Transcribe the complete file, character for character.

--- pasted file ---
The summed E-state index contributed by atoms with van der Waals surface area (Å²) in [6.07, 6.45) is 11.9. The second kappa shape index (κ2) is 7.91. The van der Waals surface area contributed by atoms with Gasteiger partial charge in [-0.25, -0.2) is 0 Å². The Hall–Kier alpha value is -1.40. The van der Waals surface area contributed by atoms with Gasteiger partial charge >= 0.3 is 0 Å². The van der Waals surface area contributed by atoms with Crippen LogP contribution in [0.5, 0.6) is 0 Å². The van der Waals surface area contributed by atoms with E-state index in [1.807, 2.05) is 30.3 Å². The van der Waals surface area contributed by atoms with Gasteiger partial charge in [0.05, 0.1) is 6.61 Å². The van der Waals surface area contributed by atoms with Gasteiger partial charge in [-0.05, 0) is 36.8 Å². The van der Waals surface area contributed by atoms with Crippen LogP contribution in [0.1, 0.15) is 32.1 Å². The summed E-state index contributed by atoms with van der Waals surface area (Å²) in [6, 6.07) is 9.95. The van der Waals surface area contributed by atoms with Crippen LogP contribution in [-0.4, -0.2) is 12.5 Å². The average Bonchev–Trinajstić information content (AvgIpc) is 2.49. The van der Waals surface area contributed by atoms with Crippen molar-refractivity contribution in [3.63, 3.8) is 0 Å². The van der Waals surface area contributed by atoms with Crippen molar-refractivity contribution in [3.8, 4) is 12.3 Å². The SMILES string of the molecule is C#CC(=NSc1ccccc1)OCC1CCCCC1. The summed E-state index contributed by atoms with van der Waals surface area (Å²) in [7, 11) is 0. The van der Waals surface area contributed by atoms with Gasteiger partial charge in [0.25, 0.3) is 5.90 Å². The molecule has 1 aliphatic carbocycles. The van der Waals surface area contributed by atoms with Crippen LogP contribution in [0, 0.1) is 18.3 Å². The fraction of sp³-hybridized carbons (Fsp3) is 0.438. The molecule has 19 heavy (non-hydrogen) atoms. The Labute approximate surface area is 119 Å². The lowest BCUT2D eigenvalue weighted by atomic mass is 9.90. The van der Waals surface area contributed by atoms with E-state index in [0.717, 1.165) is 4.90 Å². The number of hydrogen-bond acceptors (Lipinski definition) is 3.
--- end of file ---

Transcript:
The summed E-state index contributed by atoms with van der Waals surface area (Å²) in [6.07, 6.45) is 11.9. The second kappa shape index (κ2) is 7.91. The van der Waals surface area contributed by atoms with Gasteiger partial charge in [-0.25, -0.2) is 0 Å². The Hall–Kier alpha value is -1.40. The van der Waals surface area contributed by atoms with Gasteiger partial charge >= 0.3 is 0 Å². The van der Waals surface area contributed by atoms with Crippen LogP contribution in [0.5, 0.6) is 0 Å². The van der Waals surface area contributed by atoms with E-state index in [1.807, 2.05) is 30.3 Å². The van der Waals surface area contributed by atoms with Gasteiger partial charge in [0.05, 0.1) is 6.61 Å². The van der Waals surface area contributed by atoms with Gasteiger partial charge in [-0.05, 0) is 36.8 Å². The van der Waals surface area contributed by atoms with Crippen LogP contribution in [0.1, 0.15) is 32.1 Å². The summed E-state index contributed by atoms with van der Waals surface area (Å²) in [6, 6.07) is 9.95. The van der Waals surface area contributed by atoms with Crippen LogP contribution in [-0.4, -0.2) is 12.5 Å². The average Bonchev–Trinajstić information content (AvgIpc) is 2.49. The van der Waals surface area contributed by atoms with Crippen molar-refractivity contribution in [3.63, 3.8) is 0 Å². The van der Waals surface area contributed by atoms with Crippen molar-refractivity contribution in [3.8, 4) is 12.3 Å². The SMILES string of the molecule is C#CC(=NSc1ccccc1)OCC1CCCCC1. The summed E-state index contributed by atoms with van der Waals surface area (Å²) in [7, 11) is 0. The van der Waals surface area contributed by atoms with Gasteiger partial charge in [0.25, 0.3) is 5.90 Å². The molecule has 1 aliphatic carbocycles. The van der Waals surface area contributed by atoms with Crippen LogP contribution in [0, 0.1) is 18.3 Å². The fraction of sp³-hybridized carbons (Fsp3) is 0.438. The molecule has 19 heavy (non-hydrogen) atoms. The Labute approximate surface area is 119 Å². The lowest BCUT2D eigenvalue weighted by atomic mass is 9.90. The van der Waals surface area contributed by atoms with E-state index in [0.717, 1.165) is 4.90 Å². The number of hydrogen-bond acceptors (Lipinski definition) is 3.